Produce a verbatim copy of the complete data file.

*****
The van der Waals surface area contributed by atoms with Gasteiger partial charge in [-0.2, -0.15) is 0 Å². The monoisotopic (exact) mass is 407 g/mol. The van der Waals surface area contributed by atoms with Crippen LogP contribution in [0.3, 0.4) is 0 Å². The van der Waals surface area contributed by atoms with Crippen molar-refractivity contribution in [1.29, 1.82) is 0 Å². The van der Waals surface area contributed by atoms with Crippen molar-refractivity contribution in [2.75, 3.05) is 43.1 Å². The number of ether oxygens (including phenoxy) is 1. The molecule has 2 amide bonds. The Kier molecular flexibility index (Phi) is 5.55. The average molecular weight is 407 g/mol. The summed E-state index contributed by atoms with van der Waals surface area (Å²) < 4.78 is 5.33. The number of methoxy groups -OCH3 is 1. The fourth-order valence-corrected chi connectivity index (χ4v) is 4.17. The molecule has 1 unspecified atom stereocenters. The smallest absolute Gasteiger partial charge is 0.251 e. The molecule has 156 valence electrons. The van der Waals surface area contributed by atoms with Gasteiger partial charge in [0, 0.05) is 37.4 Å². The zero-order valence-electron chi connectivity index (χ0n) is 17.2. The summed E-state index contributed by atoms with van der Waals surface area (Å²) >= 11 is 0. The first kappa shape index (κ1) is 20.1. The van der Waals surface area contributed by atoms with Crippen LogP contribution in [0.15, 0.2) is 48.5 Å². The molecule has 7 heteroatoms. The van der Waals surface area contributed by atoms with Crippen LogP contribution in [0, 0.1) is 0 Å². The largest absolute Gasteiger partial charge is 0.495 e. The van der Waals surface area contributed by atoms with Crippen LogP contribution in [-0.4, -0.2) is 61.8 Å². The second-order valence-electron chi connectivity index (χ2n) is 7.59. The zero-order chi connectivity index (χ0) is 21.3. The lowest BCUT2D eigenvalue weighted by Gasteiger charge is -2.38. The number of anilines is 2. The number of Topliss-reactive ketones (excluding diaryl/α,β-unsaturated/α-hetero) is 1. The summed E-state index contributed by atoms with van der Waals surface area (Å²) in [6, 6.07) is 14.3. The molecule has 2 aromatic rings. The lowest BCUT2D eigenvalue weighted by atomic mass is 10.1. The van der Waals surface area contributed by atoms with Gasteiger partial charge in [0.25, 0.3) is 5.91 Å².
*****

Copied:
The van der Waals surface area contributed by atoms with Gasteiger partial charge in [-0.2, -0.15) is 0 Å². The monoisotopic (exact) mass is 407 g/mol. The van der Waals surface area contributed by atoms with Crippen LogP contribution in [0.3, 0.4) is 0 Å². The van der Waals surface area contributed by atoms with Crippen molar-refractivity contribution in [1.29, 1.82) is 0 Å². The van der Waals surface area contributed by atoms with Crippen molar-refractivity contribution in [2.75, 3.05) is 43.1 Å². The number of ether oxygens (including phenoxy) is 1. The molecule has 2 amide bonds. The Kier molecular flexibility index (Phi) is 5.55. The average molecular weight is 407 g/mol. The summed E-state index contributed by atoms with van der Waals surface area (Å²) < 4.78 is 5.33. The number of methoxy groups -OCH3 is 1. The fourth-order valence-corrected chi connectivity index (χ4v) is 4.17. The molecule has 1 unspecified atom stereocenters. The smallest absolute Gasteiger partial charge is 0.251 e. The molecule has 156 valence electrons. The van der Waals surface area contributed by atoms with Gasteiger partial charge in [0, 0.05) is 37.4 Å². The zero-order valence-electron chi connectivity index (χ0n) is 17.2. The summed E-state index contributed by atoms with van der Waals surface area (Å²) >= 11 is 0. The first kappa shape index (κ1) is 20.1. The van der Waals surface area contributed by atoms with Crippen LogP contribution in [0.15, 0.2) is 48.5 Å². The molecule has 7 heteroatoms. The van der Waals surface area contributed by atoms with Crippen LogP contribution in [0, 0.1) is 0 Å². The largest absolute Gasteiger partial charge is 0.495 e. The van der Waals surface area contributed by atoms with Crippen LogP contribution in [-0.4, -0.2) is 61.8 Å². The second-order valence-electron chi connectivity index (χ2n) is 7.59. The zero-order chi connectivity index (χ0) is 21.3. The lowest BCUT2D eigenvalue weighted by Gasteiger charge is -2.38. The number of anilines is 2. The number of Topliss-reactive ketones (excluding diaryl/α,β-unsaturated/α-hetero) is 1. The summed E-state index contributed by atoms with van der Waals surface area (Å²) in [6, 6.07) is 14.3. The molecule has 2 aromatic rings. The lowest BCUT2D eigenvalue weighted by atomic mass is 10.1. The van der Waals surface area contributed by atoms with Gasteiger partial charge in [0.25, 0.3) is 5.91 Å².